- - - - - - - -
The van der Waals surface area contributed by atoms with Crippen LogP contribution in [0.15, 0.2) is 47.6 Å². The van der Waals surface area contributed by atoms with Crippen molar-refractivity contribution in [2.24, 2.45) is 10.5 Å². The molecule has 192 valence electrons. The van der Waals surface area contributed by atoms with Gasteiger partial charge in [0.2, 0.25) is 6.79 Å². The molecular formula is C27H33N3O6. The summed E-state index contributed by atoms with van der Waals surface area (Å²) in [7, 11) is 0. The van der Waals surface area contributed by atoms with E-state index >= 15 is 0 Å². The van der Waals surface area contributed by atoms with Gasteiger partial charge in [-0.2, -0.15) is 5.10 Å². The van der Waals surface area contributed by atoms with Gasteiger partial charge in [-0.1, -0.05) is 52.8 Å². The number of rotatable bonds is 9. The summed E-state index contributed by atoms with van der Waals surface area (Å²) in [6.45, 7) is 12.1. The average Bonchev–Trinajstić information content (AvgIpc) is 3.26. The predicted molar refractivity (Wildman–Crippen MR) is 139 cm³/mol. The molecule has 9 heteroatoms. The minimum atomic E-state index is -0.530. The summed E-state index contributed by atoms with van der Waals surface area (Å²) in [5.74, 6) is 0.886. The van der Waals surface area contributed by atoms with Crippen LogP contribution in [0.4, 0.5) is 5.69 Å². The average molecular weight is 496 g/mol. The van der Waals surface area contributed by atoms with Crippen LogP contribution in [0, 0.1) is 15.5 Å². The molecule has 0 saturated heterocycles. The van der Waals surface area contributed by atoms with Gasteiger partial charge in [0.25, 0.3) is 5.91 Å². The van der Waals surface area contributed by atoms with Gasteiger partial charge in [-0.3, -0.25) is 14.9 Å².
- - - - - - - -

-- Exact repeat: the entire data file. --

The van der Waals surface area contributed by atoms with Crippen LogP contribution in [0.15, 0.2) is 47.6 Å². The van der Waals surface area contributed by atoms with Crippen molar-refractivity contribution in [2.24, 2.45) is 10.5 Å². The molecule has 192 valence electrons. The van der Waals surface area contributed by atoms with Gasteiger partial charge in [0.2, 0.25) is 6.79 Å². The molecular formula is C27H33N3O6. The summed E-state index contributed by atoms with van der Waals surface area (Å²) in [7, 11) is 0. The van der Waals surface area contributed by atoms with E-state index >= 15 is 0 Å². The van der Waals surface area contributed by atoms with Gasteiger partial charge in [-0.2, -0.15) is 5.10 Å². The van der Waals surface area contributed by atoms with Gasteiger partial charge in [-0.1, -0.05) is 52.8 Å². The number of rotatable bonds is 9. The summed E-state index contributed by atoms with van der Waals surface area (Å²) in [6.45, 7) is 12.1. The average Bonchev–Trinajstić information content (AvgIpc) is 3.26. The predicted molar refractivity (Wildman–Crippen MR) is 139 cm³/mol. The molecule has 9 heteroatoms. The minimum atomic E-state index is -0.530. The summed E-state index contributed by atoms with van der Waals surface area (Å²) in [5.74, 6) is 0.886. The van der Waals surface area contributed by atoms with Crippen LogP contribution in [0.4, 0.5) is 5.69 Å². The average molecular weight is 496 g/mol. The van der Waals surface area contributed by atoms with Crippen LogP contribution in [0, 0.1) is 15.5 Å². The molecule has 0 saturated heterocycles. The van der Waals surface area contributed by atoms with Gasteiger partial charge in [0.25, 0.3) is 5.91 Å². The van der Waals surface area contributed by atoms with Gasteiger partial charge in [-0.3, -0.25) is 14.9 Å².